Canadian captain Ryan Getzlaf ripped a slap shot past Tobias Stephan just before the midway point of the third period to give Canada a hard-fought 3-2 victory over Switzerland on Wednesday at the IIHF World Championship in Helsinki, another tight win over an unheralded team that has given them trouble over the years.
Switzerland began to apply pressure on the Canadians in the third, but it was Getzlaf who got the winner, firing a shot past Stephan as he sped down the right side. With Jamie Benn racing down the other wing, Getzlaf simply wound up and rocketed a hard shot to earn his first goal of the tournament.
Cam Ward, who finished the game with 28 saves, held on from there to earn a hard-fought victory in which Canada's power play went 0-for-4 in the game. The Canadians have now gone just 2-for-12 in the tournament with the man advantage.
After needing a late Jordan Eberle goal to avoid losing to the Swiss in exhibition play before the tournament began, Canada again ran into trouble early against an underdog hockey nation that gave them fits in the preliminary round of the 2010 Olympic Games. In Vancouver, Canada again needed a shootout to earn a 3-2 win over Switzerland, which beat the Canadians at the World Championship that summer -- their only victory over Canada at the tournament.
This time, Canada fell behind early when Damien Brunner beat Ward just 1:40 into the game, finishing off a perfect pass from Goran Bezina. Despite being outshot 13-8 in the first period, Switzerland led 1-0 after 20 minutes, but the line of John Tavares, Jordan Eberle, and Jeff Skinner began to dominate in the second.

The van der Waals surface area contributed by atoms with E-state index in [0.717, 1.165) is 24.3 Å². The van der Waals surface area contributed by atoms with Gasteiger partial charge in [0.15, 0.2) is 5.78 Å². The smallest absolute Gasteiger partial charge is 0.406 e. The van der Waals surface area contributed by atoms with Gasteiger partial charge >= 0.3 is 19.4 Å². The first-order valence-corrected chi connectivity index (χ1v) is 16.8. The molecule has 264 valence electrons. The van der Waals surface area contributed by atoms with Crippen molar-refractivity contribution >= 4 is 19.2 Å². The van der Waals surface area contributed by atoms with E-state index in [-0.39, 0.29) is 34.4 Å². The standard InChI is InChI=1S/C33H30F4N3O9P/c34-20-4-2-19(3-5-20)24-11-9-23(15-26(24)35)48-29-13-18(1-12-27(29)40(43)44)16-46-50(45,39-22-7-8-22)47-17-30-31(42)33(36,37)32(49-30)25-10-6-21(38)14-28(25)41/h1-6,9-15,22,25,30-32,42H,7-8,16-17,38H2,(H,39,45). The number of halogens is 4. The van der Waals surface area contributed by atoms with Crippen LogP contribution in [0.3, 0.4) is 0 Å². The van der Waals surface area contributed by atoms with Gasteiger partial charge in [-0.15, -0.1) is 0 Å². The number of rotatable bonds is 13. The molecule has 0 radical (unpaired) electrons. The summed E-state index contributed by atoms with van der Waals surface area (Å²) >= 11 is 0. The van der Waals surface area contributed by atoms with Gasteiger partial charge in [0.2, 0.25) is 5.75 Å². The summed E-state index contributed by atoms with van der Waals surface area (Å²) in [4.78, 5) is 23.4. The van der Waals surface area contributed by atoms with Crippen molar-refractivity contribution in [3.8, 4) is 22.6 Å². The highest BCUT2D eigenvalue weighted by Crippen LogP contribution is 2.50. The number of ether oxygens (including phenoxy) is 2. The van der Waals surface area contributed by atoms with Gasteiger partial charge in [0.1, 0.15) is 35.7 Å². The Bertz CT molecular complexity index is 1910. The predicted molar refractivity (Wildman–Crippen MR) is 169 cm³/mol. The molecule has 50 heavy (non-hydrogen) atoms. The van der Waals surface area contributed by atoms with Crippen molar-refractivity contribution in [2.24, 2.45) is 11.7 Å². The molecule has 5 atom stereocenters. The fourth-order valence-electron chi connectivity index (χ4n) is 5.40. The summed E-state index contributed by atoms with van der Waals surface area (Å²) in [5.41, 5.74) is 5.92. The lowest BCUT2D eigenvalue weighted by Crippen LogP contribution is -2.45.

Just 35 seconds into the period, all three forwards crashed the Swiss net following a point shot from Marc Methot and Tavares was able to find the back of the net, tying the game with his second goal of the tournament.
Like they did in the second, that youthful line responded quickly in the third period when Tavares' forecheck caused a turnover behind the Swiss net, leading directly to Eberle's go-ahead marker just 41 seconds into the final frame. But the Swiss responded swiftly, getting a power-play goal from Bezina following a slashing penalty to Canadian defenseman Kyle Quincey, who joined the team just three days ago after Marc-Edouard Vlasic was lost with a lower-body injury.
Canada's schedule will only get more difficult as the tournament progresses. They enjoy a day off Thursday before playing tournament co-host and defending champion Finland on Friday. Switzerland next plays France on Saturday.
Slovakia 4, Kazakhstan 2
Tomas Kopecky scored his first two goals of the tournament, including the game-winner, to give Slovakia their second straight victory after starting out with consecutive losses.
Kazakhstan came out strong in the third period, tying the score 2-2 on Konstantin Pushkaryov's marker at the 3:15 mark. But the Slovakians controlled the pace from there, leading to Kopecky's first goal, a one-timer from the right faceoff circle. The Florida Panthers winger closed out the game near the end of the period, scoring his second of the game with just 13 seconds remaining in the third following a too-many-men penalty to Kazakhstan, which has now lost its first four games.